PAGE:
Are you a person with diabetes who has a BFF also living with diabetes?

(BFF = "Best friends forever," for those who didn't grow up with texting vernacular.)

And do the two of you want to share blood sugars, and other highs and lows of living with diabetes?

Well, now there's an app for that. It's called "Diabesties," as in best friends with diabetes, and it's a new creation from the College Diabetes Network (CDN), which facilitates groups at colleges, universities and some high schools for students with diabetes. (We introduced them a while back.)

The new "Diabesties" app is expected to debut in the iTunes store sometime this week, and it's the brainchild of Jo Treitman in Massachusetts, a fellow type 1 diagnosed at the end of her freshman year of high school in 2004.

While attending local Wellesley College in winter 2011, Jo came up with the concept with two of her D-peeps on campus, Natalie Benjamin and Sam (Samantha) Grossmith. They became the first "diabesties," not only sharing the college life experience but also holding each other accountable to healthy D-lives on campus. They did this by exchanging text messages with their blood sugar numbers or simply connecting over having a rough D-day or if one of them need help with supplies.

That idea grew beyond the trio, with more PWD students sending instant messages and texts encouraging friends to check their blood sugar, and flagging any issues for each other, until a campus-wide D-Community of support emerged.

Jo, Natalie and Sam then created a Facebook page called Diabesties (currently at 365 members) and added every young adult they knew living with type 1. The Facebook group allowed PWDs to connect with a "diabestie" and start texting and interacting.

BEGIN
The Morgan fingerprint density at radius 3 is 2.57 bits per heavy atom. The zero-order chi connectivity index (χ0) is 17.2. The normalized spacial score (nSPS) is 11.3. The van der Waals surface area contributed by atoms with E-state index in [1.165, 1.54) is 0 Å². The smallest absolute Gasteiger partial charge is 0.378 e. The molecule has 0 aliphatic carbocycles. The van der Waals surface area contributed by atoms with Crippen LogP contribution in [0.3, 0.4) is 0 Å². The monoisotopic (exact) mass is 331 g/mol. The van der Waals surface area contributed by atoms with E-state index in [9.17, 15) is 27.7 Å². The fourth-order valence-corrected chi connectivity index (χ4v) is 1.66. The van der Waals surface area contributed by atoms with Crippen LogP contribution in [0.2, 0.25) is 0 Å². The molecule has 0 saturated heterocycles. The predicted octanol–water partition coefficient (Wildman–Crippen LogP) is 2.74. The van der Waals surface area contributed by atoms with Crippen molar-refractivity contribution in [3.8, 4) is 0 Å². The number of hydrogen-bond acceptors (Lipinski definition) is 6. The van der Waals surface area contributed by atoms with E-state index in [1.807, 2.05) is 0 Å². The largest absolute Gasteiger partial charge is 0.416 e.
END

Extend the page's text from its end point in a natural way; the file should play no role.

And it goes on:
After graduating, Jo joined CDN, where she now serves as program director along with founder and president Christina Roth. In the meantime, Jo's been working to further develop the "Diabesties" concept, and the result is this new app that CDN created along with social gaming company Ayogo (you may recognize them as developers of the Diabetes Hands Foundation's HealthSeeker game and app and SisterMatch for Diabetes Sisters).

Now, once users have found their diabesties, they can send blood sugar numbers and messages through the app, bypassing regular texting fees that would normally apply. All the BG data points and messages sent can also be logged into the cloud, for later access.

"Let's face it, there's something special about talking to another person with diabetes, who also deals with it every day, and just 'gets' it. As you get older, you don't want parents telling you what to do, so finding a 'diabestie' provides the peer support that

you actually want, and will actually listen to," a CDN statement says about the app.

The app will actually be free to users, and it's being paid for by third parties interested in funding the project!

Michael Fergusson, Ayogo's founder and CEO, offered some detail on how his company works with non-profits like CDN: "Ayogo has a social gamification platform, which we use as the foundation for a number of health-related projects, including several in the diabetes space. All of these applications are intended to be, and to remain, free to the end users. How we find the money to develop and operate these apps is through sponsorships, grants, and research funds that we procure to support our platform. This lets us effectively give our services to organizations like CDN, whom we are very proud to be able to support."

While it's been developed with students in mind, the app could in theory be used for anyone of any age with type 1 or type 2 diabetes, as well as in a way that non-D friends could get a snapshot of how a D-friend is doing — if so desired.

"These messages allow each diabestie to receive real-time peer support and troubleshooting so they never feel alone with their diabetes," the news release says.

Not feeling alone is always a value-add, in our book.

Disclaimer: Content created by the Diabetes Mine team. For more details click here.


This content is created for Diabetes Mine, a consumer health blog focused on the diabetes community. The content is not medically reviewed and doesn't adhere to Healthline's editorial guidelines. For more information about Healthline's partnership with Diabetes Mine, please click here.